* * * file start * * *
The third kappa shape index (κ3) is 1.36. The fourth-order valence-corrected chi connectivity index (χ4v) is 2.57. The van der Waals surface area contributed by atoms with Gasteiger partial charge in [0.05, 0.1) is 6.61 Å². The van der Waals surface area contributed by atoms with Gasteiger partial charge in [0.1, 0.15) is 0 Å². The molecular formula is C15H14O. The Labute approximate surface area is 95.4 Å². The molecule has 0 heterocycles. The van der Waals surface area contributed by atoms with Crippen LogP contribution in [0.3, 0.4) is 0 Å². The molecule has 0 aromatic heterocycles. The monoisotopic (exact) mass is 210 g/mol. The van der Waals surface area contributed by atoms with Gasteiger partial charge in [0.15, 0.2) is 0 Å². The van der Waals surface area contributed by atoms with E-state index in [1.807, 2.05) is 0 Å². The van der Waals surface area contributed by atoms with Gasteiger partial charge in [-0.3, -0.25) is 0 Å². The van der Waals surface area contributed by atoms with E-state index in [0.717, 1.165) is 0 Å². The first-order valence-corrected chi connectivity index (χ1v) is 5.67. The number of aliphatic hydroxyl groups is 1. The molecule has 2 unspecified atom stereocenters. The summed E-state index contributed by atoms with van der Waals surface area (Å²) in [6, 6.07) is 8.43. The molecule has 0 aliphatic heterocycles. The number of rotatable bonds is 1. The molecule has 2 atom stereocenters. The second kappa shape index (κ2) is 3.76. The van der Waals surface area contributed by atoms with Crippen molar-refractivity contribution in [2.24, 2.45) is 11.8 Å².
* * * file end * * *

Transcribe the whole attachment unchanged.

The third kappa shape index (κ3) is 1.36. The fourth-order valence-corrected chi connectivity index (χ4v) is 2.57. The van der Waals surface area contributed by atoms with Gasteiger partial charge in [0.05, 0.1) is 6.61 Å². The van der Waals surface area contributed by atoms with Gasteiger partial charge in [0.1, 0.15) is 0 Å². The molecular formula is C15H14O. The Labute approximate surface area is 95.4 Å². The molecule has 0 heterocycles. The van der Waals surface area contributed by atoms with Crippen LogP contribution in [0.3, 0.4) is 0 Å². The molecule has 0 aromatic heterocycles. The monoisotopic (exact) mass is 210 g/mol. The van der Waals surface area contributed by atoms with Gasteiger partial charge in [0.15, 0.2) is 0 Å². The van der Waals surface area contributed by atoms with E-state index in [1.807, 2.05) is 0 Å². The van der Waals surface area contributed by atoms with Gasteiger partial charge in [-0.3, -0.25) is 0 Å². The van der Waals surface area contributed by atoms with E-state index in [0.717, 1.165) is 0 Å². The first-order valence-corrected chi connectivity index (χ1v) is 5.67. The number of aliphatic hydroxyl groups is 1. The molecule has 2 unspecified atom stereocenters. The summed E-state index contributed by atoms with van der Waals surface area (Å²) in [6, 6.07) is 8.43. The molecule has 0 aliphatic heterocycles. The number of rotatable bonds is 1. The molecule has 2 atom stereocenters. The second kappa shape index (κ2) is 3.76. The van der Waals surface area contributed by atoms with Crippen molar-refractivity contribution in [2.24, 2.45) is 11.8 Å².